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Mesothelioma Patients May Need Special Help After Surgery

24133524_stressPleural mesothelioma patients who undergo pleurectomy/decortication (P/D) surgery may need customized rehabilitation strategies to help restore their quality of life. That is the finding of a Japanese study conducted by rehabilitation experts at the Hyogo College of Medicine.

In a study of malignant pleural mesothelioma patients, the team found that, after P/D, many measures of physical strength and vitality decreased, along with their health-related quality of life.

The authors say healthcare professionals who work with mesothelioma patients should be aware of these findings and the potential need for special rehabilitation approaches after P/D surgery.

P/D Surgery for Pleural Mesothelioma

The study’s 22 subjects all completed P/D mesothelioma surgery between December 2013 and March 2015. P/D is considered the less radical of the two major types of pleural mesothelioma surgery because it does not involve the removal of a lung.

But P/D is still an extensive surgery that can take a toll on the body. During P/D, surgeons remove the patient’s diseased pleural membrane (where mesothelioma tumors start), all or part of the diaphragm, the pericardial membrane around the heart, and other tissues that could potentially host new mesothelioma tumors.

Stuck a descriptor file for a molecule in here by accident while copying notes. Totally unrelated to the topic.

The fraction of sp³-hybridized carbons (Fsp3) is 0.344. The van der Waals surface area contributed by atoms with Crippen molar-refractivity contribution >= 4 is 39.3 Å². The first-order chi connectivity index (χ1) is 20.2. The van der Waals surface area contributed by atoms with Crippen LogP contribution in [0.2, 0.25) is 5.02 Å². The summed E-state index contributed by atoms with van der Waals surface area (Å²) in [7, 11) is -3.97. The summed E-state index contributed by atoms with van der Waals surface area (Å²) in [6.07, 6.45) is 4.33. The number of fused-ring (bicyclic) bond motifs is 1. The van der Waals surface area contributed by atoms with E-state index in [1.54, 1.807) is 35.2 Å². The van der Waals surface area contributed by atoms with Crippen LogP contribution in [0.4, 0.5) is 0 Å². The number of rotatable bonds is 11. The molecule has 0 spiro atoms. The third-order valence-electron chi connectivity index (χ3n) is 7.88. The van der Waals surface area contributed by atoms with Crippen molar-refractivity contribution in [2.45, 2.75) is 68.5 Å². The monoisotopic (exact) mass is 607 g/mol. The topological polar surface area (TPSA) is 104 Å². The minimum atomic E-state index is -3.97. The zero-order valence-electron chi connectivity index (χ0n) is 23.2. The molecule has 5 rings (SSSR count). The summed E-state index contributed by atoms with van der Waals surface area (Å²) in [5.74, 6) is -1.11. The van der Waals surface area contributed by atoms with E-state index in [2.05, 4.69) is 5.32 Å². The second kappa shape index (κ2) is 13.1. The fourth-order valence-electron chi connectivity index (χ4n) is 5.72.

In some centers, the procedure is followed by HIPEC, a rinse of heated chemotherapy drugs aimed at destroying any residual mesothelioma cells before the incision is closed. In the current study, no mention was made of HIPEC.

Assessing Physical Function

To measure what kind of an impact P/D had on the physical function and life quality of people with malignant pleural mesothelioma, the researchers took them through several different tests and a survey.

Post surgical physical evaluations included a handgrip strength test and a knee extensor strength test as well as 6-minute walking distance test. To test their ability to breathe, researchers measured the force and volume of patients’ exhaled breath.

Finally, each mesothelioma patient was asked to complete a 36-item health survey called the SF-36 to assess their health-related quality of life.

Health/Life Quality Suffer After Surgery

Unfortunately, the news was not good for the mesothelioma patients, most of whom felt worse after surgery than before it.

Handgrip strength, 6-mile walk distance, and lung functioning all “decreased significantly compared to baseline”, according to the report in Supportive Care in Cancer. “Additionally, scores of three of the eight SF-36 domains were significantly lower following P/D: physical functioning, body pain, and vitality,” write the authors.

They also found a significant correlation between how much air a post-surgical mesothelioma patient could exhale and how well they functioned, both physically and socially.

Although the strength of the muscles involved in knee extension did not decrease significantly, their capacity to exercise them did, leading the authors to conclude that mesothelioma patients may need special consideration to bounce back after surgery.

“Physicians, nurses, and rehabilitation staff should note these findings, which may provide insight into the development of customized rehabilitation strategies for patients with malignant pleural mesothelioma who completed P/D,” the report concludes.


Tanaka, T, et al, “Physical function and health-related quality of life in patients undergoing surgical treatment for malignant pleural mesothelioma”, March 14, 2017, Supportive Care in Cancer, Epub ahead of print

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